Fund for International Student Co-operation

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The Fund for International Student Co-operation was based in London and aimed to "'further co-operation among students of the free world'. Under its organiser, Scottish manager of the European Movement and future Labour MP George Foulkes, it held seminars for Third World students visiting Britain and organised weekend seminars for NUS officials. In 1967, the Radical Student alliance issued a pamphlet... which speculated that FISC was a CIA front. FISC officials vigorously denied the claim"[1] FISC shared an office with the Overseas Student Trust.

The Secretary of the fund from 1965-67 was Margaret Ramsay who had previously (from 1962) been Associate secretary at the International Student Conference which was a CIA front. She later (in 1969) joined MI6.[2]

Among their activities FISC organised a trip to Chile in 1966:

Jack Straw was branded "chief trouble-maker" by the British embassy in Chile while on a student trip that nearly ended in disgrace, according to secret papers released today. The report, into how the student visit to help build a youth centre came to a "nearly disastrous" end, accused Mr Straw of deliberately trying to cause "a minor scandal" for the purposes of "childish politicking" within the National Union of Students (NUS).
In a strongly worded dispatch from the first secretary at the British embassy in Santiago, the future foreign secretary's student group were described as "somewhat less than ideal representatives of British youth". The 1966 trip was organised by the now closed Fund for International Student Co-operation and designed to foster closer relations between British and Chilean students.
But a letter to the Foreign Office from AJD Stirling dated September 23, 1966 described the students as "depressingly immature". Stirling wrote: "I understand that about half of them have aspirations to office in the NUS and most seemed more interested in advancing their own or their associates' candidacies than in the job on hand. "Their childish politicking and the disorganisation to which they arrived hastened the splitting of the party into quarrelling factions." Three years later Mr Straw became president of the NUS, a post he held until 1971.[3]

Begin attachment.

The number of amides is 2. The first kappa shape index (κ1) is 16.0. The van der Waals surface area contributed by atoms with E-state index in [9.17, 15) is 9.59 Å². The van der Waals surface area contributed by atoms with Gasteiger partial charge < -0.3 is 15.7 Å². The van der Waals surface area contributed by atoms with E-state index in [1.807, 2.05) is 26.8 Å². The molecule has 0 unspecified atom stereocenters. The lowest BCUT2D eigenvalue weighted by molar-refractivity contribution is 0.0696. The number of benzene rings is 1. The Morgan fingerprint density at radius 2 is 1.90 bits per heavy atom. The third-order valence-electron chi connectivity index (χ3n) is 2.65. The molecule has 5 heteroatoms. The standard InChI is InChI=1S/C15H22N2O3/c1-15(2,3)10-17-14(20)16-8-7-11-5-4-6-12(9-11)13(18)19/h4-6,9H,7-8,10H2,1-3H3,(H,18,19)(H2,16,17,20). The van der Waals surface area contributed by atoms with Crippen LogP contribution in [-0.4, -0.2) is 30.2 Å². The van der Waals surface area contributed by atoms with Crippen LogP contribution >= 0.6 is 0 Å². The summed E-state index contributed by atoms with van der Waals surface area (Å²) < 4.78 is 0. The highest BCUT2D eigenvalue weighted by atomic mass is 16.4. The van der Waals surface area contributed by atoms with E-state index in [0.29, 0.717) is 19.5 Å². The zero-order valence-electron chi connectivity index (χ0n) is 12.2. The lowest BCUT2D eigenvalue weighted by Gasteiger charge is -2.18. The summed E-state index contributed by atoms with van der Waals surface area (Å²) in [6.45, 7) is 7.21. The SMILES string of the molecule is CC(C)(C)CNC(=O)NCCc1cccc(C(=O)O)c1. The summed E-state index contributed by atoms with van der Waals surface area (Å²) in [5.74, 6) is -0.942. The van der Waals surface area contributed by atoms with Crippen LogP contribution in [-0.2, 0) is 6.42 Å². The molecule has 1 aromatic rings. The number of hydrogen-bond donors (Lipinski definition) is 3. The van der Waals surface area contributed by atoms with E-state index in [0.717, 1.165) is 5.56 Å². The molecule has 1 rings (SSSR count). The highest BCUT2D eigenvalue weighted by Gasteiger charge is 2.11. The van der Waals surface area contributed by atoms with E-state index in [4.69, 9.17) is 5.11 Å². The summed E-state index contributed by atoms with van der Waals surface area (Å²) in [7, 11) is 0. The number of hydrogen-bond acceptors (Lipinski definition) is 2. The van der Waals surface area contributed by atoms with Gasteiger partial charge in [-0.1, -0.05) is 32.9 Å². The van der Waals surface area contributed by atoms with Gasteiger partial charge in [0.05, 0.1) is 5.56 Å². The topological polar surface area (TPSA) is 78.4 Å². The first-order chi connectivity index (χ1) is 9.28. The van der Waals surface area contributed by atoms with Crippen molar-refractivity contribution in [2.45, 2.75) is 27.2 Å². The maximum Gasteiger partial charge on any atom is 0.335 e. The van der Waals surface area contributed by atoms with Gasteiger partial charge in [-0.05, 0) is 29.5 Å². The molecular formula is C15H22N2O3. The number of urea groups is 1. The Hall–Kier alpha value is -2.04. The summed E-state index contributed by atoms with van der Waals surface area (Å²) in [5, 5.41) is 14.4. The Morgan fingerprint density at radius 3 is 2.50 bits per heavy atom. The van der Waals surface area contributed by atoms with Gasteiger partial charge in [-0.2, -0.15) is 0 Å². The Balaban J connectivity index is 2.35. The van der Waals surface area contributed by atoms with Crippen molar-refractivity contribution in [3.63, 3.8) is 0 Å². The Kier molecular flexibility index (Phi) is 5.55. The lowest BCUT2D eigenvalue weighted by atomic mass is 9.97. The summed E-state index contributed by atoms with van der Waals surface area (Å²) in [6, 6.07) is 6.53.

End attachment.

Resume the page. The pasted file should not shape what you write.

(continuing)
In 1988/89 the Foreign and Commonwealth Office gave FISC £76,000.[4] In 1989 George Foulkes, for it was he, complained in the House of commons about the ending of grants to the FISC:

I mentioned earlier the work of the Overseas Students Trust. In its report, "The Next Steps", it pays tribute to the vital support and collaboration of the Fund for International Student Co-operation in producing the report and in its work generally. It represents the kind of public and private collaboration often praised by Government spokesmen, with the private funding to the trust complemented by the Foreign and Commonwealth Office grant to FISC. It was therefore with great dismay that I heard recently that the Foreign and Commonwealth Office grant to FISC is to end. We are due an explanation from the Minister which I hope he will be able to give later in the debate. There seems to be no reason for that decision unless it be that the excellent work of the OST-FISC consortium may have caused the Government some embarrassment so retribution has to be exacted. I hope that the Minister will reconsider that regrettable decision.[5]


  1. ^ Stephen Dorril, MI6: Fifty Years of Special Operations, London: Fourth Estate, p. 475.
  2. ^ Stephen Dorril, MI6: Fifty Years of Special Operations, London: Fourth Estate, p. 475.
  3. ^ Staff and agencies Student Straw 'chief troublemaker' on Chile trip The Guardian, Thursday March 6, 2003 12.15pm update
  4. ^ Overseas Students (Funding) 7 March 1989.